This type of parameter can also be called a 'reference', because it 'references the location of the parameter passed to the function', wheras a normal parameter (eg: int numNewLines) creates a new variable in a new location, and copies the value from the passed parameters location into its location.

   The syntax for a referencing parameter is to put an ampersand inbetween the typename and the variables identifier.
   eg:
   
Code: [Select]
void MyFunction ( int & parameter )
{
// [b]. . .[/b]
}
   The '&' symbol, when placed infront of a variable (not inbetween two variables) means 'address of'.
   Lets look at that again, with 'address of' in place, to see how much that makes sense: void MyFunction ( int address of parameter )
   
   If youve used pointers
   {
      Youll see this healthily makes the same sense as it does when assinging a pointer to a variable:

         int x;
         int*px = &x; // px = address of x;

      In addition, note the reverse of using '*'.

      '*' infront of a variable (not inbetween two variables) means 'whats at the address'.
      Such that you can (continuing from above) go:
      
         int y = *px;   // y = 'whats at the address' px  // same result as going y = x;

      And when declaring pointers:

         int 'whats at the address' pointer;
      
      See?.Pointer syntax is incredibly sensible.

      If you have used pointers, youll already know that you could use pointers to do the above, eg:
      
Code: [Select]
void MyFunction ( int * aparameter )
{
*aparameter = 34;
// [b]. . .[/b]
}
      But what if someone calls this like so: MyFunction(0)
      Well, the best possible thing that could happen is the program crashing at runtime.
      You could add in a check that it wasnt 0...But still someone could pass any number
      in, C-cast to a pointer.
      So, by using references, the function is safer, easier to use, and easier to write.
   }

   So now, you can make a function that changes the values of its parameters.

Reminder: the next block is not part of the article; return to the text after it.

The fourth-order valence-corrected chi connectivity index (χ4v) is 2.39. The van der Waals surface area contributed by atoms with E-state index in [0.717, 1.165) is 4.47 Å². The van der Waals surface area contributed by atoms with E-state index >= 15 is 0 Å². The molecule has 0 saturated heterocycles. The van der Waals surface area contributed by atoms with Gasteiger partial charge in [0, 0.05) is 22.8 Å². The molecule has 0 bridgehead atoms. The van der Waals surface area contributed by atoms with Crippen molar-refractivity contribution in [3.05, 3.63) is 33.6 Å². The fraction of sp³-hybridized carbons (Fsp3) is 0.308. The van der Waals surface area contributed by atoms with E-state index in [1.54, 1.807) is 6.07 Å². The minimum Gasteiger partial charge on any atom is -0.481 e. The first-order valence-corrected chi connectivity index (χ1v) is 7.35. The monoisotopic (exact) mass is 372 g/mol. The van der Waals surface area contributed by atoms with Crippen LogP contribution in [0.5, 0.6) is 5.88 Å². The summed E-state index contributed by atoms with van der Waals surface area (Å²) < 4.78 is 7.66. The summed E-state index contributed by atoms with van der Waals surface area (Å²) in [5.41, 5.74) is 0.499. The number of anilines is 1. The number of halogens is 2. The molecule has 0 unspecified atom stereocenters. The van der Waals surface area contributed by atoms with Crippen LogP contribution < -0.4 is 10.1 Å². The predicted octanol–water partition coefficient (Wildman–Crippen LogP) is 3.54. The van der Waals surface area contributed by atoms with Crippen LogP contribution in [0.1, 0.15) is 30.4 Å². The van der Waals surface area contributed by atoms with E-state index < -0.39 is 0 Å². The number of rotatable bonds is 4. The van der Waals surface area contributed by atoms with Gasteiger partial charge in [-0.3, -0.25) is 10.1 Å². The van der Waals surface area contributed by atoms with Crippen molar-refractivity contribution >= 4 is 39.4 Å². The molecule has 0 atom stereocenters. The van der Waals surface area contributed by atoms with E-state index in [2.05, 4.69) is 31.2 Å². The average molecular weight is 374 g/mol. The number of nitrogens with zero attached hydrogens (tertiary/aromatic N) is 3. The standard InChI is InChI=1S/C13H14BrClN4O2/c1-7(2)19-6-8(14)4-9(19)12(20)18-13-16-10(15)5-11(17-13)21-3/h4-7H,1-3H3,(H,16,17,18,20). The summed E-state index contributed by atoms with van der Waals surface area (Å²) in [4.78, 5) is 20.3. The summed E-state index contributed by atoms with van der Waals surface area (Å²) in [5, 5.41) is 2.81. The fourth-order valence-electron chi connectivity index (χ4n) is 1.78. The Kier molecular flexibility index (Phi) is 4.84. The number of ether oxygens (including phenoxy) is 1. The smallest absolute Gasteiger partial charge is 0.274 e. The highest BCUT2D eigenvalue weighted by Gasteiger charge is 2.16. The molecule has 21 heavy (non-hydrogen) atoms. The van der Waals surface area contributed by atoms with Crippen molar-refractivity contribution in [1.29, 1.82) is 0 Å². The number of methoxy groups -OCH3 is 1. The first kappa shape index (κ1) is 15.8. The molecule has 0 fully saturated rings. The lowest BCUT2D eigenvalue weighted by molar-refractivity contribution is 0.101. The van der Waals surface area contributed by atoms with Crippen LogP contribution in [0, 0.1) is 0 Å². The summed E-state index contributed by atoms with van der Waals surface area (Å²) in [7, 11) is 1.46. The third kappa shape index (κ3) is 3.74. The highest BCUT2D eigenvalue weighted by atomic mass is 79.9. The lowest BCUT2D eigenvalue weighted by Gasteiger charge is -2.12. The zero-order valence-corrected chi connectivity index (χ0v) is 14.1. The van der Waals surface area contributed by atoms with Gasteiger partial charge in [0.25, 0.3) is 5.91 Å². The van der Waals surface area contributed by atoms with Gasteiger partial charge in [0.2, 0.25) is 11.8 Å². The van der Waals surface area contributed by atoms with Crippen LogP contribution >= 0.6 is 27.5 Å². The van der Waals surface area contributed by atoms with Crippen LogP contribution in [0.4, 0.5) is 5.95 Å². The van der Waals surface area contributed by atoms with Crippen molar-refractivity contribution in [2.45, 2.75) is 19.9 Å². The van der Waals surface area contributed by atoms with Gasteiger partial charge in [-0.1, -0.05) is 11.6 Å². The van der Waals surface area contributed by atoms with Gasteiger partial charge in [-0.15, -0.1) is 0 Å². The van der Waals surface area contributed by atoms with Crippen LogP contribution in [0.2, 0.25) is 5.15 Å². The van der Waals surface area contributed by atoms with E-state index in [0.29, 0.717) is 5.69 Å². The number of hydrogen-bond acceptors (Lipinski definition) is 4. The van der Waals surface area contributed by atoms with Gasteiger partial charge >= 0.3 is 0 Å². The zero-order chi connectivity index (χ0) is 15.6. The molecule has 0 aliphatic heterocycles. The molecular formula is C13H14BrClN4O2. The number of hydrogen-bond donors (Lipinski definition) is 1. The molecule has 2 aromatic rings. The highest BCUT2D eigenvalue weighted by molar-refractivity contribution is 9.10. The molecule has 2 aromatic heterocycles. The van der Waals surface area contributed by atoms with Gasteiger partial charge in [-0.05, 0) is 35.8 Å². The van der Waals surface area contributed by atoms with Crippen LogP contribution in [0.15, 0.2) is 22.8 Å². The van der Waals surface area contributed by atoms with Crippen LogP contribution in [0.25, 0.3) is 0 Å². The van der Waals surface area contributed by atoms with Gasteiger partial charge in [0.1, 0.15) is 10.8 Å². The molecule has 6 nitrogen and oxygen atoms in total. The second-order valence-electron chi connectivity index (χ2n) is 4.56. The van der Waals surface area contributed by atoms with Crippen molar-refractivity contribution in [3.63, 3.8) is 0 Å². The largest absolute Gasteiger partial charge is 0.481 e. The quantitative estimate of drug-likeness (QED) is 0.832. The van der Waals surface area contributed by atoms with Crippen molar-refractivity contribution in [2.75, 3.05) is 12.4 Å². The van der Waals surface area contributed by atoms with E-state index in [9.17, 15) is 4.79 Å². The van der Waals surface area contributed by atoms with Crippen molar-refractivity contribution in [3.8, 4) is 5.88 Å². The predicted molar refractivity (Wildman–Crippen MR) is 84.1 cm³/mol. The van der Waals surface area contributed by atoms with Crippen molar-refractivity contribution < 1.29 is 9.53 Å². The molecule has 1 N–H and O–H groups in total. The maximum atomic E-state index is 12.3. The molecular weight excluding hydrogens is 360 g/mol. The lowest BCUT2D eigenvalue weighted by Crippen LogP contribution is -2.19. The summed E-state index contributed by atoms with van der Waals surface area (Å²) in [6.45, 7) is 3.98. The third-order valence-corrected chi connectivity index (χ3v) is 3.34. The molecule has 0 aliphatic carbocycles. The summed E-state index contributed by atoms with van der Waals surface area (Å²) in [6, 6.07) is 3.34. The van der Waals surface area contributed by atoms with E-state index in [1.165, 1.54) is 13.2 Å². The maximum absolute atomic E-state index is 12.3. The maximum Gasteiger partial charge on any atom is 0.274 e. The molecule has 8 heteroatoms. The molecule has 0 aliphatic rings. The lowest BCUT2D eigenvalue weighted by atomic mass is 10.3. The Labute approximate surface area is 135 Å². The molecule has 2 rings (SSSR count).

So for example:
   
Code: [Select]
#include<iostream>

void DontMakeFive( int x )
{
x = 5;
}

void MakeFive( int &x )
{
x = 5;
}

int main()
{
using namespace std;

int value = 32; // value is 32


DontMakeFive( value ); // wont do anything as the 'x' in that function is just a copy.

cout<< value ; // =>this will print out '32'


MakeFive( value ); // will change values value.

cout<< value ; // =>this will print out '5'


cin.get();
return 0;
}


   Something you cant do:

   You couldnt call the above like so:

   MakeFive( 45 );

   This is self explanitory of course...You cant make 45, 5.
   In particular, because 45, written into your program, is not a variable: Its a literal value embedded into your compiled code.
   Its not like you can go 45 = 5;





Variable Reference (within same function)

   A declared variable can actually be a reference, and be made '=' to another when declared. In doing this, the two variables are the same, but there are two names for this variable. Several languages dont allow this kind of thing. You can write utterly occluded code, eg:

      x = 5;
      y = 10;
      cout<< x; //prints 10, not 5. lol....How Evil.

   Thats the very minimal of the evil that you can accomplish in C++...But in programming, writing good code is more fun, so well think about how this is usefull.

   This referencing variable is created like so:

      int x;

      int &also_x = x;

      //      eg:
      x=5;
      cout<< also_x;

      This is an 'implicit' property: There are very many in most programming langauges.
      What i mean by 'implicit', is that the what you have written doesnt explicitly compile as it is (ie its the opposite of 'explicit').
   
         ie: the compiler will do things <to the copy of the code it makes for compilation>.
      
      You can think of the compiler implicitly replacing 'also_x' with 'x', and then removing your line of code 'int &also_x = x;' before it compiles to the final object code that can be run by the computer;
      

      The compiler will also do these kind of things for constants and enumerates eg: